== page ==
Wildfowl Poisoning

Dozens of wildfowl have been found dead or dying on the Rattlechain lagoon, with many now being confirmed to have suffered systemic white phosphorus poisoning.

Early studies such as that of  Coburn DR, DeWitt JB, Derby JV Jr, Ediger E. 1950. Phosphorus poisoning in waterfowl. J Am Pharm Assoc 3:151–158.

found that “Black ducks and mallards were found to be highly susceptible to phosphorus poisoning. 3 mg. of white phosphorus per kg. of body weight given in a single dose resulted in death of a black duck in 6 hours. Pathologic changes in both acute and chronic poisoning were studied.”

A further study

BLOOD CHANGES IN MALLARDS EXPOSED TO WHITE PHOSPHORUS, DONALD W. SPARLING, STEPHANIE VANN, and ROBERT A. GROVES notes

 “Because P4 is lipophilic, adipose tissue provides the most reliable source for residue determination in birds [8], but residue levels in dosed animals drop below detection limits within a few days …”

Sparling_et_al-1998-Environmental_Toxicology_and_Chemistry

This means that white phosphorus is attracted to fatty tissue and although being present in enough of a dose to kill the birds, detecting it after just a few scant days becomes very difficult. It should be remembered that the Rattlechain birds were not taken for testing by Rhodia for p4 anaylis for many months in some cases, and so the levels would have been much higher if they had been tested within hours of death.

The study also concludes

“One of the earliest and most dramatic effects of P4 toxicity is the destruction of erythrocytes that can severely reduce oxygen transport and result in the convulsions and sterotypic behaviors associated with acutely lethal doses of P4. “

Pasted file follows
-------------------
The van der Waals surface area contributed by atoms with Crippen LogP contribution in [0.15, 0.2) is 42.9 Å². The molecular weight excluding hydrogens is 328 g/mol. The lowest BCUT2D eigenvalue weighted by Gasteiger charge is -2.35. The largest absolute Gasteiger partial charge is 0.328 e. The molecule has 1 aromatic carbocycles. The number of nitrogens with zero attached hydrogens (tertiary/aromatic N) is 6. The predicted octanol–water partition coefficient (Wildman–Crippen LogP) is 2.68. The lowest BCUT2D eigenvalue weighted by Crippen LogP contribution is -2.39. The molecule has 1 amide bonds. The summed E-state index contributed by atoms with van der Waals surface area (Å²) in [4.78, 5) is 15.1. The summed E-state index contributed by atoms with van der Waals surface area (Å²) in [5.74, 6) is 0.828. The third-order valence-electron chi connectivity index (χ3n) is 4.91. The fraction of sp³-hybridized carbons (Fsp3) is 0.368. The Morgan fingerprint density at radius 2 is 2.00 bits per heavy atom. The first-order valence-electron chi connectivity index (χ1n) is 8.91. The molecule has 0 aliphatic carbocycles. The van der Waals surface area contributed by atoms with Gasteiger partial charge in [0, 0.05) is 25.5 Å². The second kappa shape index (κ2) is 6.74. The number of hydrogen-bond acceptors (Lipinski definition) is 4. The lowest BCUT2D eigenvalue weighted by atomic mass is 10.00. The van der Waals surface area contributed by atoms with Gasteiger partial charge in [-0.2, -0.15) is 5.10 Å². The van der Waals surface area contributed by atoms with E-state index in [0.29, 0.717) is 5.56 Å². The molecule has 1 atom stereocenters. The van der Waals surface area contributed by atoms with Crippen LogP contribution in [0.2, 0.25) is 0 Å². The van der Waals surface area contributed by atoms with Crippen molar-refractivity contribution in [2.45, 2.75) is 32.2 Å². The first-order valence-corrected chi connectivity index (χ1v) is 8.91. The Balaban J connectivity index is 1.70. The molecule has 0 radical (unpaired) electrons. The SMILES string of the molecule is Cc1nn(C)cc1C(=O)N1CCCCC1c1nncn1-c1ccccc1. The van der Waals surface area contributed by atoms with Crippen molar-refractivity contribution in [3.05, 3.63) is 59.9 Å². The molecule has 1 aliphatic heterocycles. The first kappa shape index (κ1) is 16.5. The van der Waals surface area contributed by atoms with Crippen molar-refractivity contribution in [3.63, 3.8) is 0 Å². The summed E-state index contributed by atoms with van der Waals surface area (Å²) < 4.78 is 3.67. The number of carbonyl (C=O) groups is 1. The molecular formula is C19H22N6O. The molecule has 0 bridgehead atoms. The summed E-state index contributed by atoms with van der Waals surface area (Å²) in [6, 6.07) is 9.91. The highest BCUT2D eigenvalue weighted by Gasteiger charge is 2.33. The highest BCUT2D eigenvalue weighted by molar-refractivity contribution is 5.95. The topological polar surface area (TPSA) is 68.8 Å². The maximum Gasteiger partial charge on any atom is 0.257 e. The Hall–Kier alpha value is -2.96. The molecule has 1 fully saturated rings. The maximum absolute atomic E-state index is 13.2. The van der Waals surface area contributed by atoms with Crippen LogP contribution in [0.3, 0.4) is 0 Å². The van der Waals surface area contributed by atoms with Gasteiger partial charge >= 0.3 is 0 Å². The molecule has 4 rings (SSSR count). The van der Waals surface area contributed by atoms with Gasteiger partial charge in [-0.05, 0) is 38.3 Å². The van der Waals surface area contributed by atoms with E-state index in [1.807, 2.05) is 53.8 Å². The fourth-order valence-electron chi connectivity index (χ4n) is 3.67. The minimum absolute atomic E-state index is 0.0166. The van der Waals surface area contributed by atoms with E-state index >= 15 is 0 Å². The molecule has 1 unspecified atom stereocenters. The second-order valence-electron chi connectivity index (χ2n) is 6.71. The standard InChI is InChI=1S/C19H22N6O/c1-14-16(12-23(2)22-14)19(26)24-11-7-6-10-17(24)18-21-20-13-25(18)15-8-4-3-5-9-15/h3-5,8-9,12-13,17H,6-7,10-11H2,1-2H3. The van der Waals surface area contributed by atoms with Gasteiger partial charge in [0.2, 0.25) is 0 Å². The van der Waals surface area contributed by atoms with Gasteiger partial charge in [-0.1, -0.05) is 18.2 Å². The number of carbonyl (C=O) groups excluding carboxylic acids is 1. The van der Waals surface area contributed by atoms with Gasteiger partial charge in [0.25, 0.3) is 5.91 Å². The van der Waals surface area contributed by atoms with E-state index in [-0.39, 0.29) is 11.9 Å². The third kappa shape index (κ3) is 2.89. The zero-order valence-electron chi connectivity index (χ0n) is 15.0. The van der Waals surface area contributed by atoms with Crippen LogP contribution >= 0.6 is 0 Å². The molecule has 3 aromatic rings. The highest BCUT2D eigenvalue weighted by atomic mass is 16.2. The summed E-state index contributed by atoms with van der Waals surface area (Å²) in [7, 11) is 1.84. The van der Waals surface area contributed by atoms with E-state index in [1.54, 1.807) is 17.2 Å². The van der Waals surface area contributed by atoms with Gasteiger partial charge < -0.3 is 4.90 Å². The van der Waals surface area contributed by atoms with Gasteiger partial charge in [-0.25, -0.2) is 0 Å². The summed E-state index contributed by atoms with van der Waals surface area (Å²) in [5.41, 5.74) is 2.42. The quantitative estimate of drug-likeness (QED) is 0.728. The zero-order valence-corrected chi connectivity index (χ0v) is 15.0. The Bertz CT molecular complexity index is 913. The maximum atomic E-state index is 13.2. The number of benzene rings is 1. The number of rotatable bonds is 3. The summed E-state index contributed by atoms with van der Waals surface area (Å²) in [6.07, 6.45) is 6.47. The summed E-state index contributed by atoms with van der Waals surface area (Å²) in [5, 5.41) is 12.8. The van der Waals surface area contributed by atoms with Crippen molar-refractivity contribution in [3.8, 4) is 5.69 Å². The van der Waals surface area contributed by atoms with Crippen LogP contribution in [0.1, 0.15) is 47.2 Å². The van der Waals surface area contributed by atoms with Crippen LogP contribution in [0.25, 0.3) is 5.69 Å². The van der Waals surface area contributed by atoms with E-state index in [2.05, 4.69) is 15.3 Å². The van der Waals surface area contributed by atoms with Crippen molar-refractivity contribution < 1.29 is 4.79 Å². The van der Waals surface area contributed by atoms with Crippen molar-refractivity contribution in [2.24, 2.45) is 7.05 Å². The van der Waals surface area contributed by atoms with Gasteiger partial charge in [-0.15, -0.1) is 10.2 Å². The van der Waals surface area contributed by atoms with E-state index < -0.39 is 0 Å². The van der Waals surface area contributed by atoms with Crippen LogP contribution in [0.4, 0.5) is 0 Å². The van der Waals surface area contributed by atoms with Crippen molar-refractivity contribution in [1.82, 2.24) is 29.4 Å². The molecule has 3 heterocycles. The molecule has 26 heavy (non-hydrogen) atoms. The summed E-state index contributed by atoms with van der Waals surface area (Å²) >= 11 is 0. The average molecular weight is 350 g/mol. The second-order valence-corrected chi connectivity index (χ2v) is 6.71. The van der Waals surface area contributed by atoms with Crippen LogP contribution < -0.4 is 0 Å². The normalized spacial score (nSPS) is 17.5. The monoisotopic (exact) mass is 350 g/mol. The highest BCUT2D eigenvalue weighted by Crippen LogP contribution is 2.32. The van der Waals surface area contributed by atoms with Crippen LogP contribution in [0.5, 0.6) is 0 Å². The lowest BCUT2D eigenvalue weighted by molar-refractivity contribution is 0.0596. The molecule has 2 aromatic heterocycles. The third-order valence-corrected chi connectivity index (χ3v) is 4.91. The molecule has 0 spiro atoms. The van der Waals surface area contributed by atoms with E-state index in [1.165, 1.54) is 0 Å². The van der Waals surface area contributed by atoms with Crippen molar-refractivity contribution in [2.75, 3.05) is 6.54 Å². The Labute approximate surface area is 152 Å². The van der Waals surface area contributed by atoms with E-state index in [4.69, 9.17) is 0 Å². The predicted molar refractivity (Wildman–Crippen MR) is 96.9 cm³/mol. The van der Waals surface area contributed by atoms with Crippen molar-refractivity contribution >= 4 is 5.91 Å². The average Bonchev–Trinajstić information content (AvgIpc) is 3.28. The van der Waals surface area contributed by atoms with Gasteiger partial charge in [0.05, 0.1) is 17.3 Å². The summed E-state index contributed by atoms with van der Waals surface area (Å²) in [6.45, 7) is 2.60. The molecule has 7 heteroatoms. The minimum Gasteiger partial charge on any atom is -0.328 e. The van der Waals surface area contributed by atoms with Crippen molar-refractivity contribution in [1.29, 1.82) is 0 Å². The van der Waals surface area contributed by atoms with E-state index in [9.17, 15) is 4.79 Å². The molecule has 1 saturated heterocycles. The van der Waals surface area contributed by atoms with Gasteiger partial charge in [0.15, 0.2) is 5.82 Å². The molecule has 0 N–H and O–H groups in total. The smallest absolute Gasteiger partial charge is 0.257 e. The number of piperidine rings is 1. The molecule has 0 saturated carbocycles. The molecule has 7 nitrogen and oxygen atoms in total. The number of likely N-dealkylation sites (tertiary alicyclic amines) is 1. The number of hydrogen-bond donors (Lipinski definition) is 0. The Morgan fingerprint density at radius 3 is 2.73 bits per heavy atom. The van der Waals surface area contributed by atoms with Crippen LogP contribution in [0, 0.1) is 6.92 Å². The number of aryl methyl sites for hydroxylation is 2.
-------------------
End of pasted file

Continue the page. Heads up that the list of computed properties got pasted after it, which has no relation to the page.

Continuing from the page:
Dying birds at Rattlechain have shown these clinical signs of white phosphorus poisoning, almost certainly after having acutely ingested particles in the sediment of the lagoon. Video of these birds symptoms have been viewed by experts in the USA who have investigated and dealt with white phosphorus poisoning at Eagle River Flats, an Alaskan Salt Marsh used as a military firing range.

“THE SYMPTOMS IN THE BIRDS WERE DEFINATELY SIMILAR TO BIRDS OBSERVED AT EAGLE RIVER FLATS, ALASKA, AND MALLARDS INTENTIONALLY TREATED WITH WHITE PHOSPHORUS.  THERE IS NO QUESTION THAT THE BEHAVIOURS OF THE BIRDS IN THE VIDEO PROVIDED AND WHAT I HAVE SEEN IN BIRDS EXPOSED TO WP ARE THE SAME OR SIMILAR.” 

They believe the clinical signs seen in dying birds at Rattlechain lagoon to be consistent with white phosphorus poisoning and have also acknowledged that levels found in the dead birds at Rattlechain are similar to those found in the wild at the US site. They have also acknowledged that secondary poisoning affecting  predators is possible, as is the prospect of birds that have ingested P4 leaving the site and dying elsewhere.

A cycle of death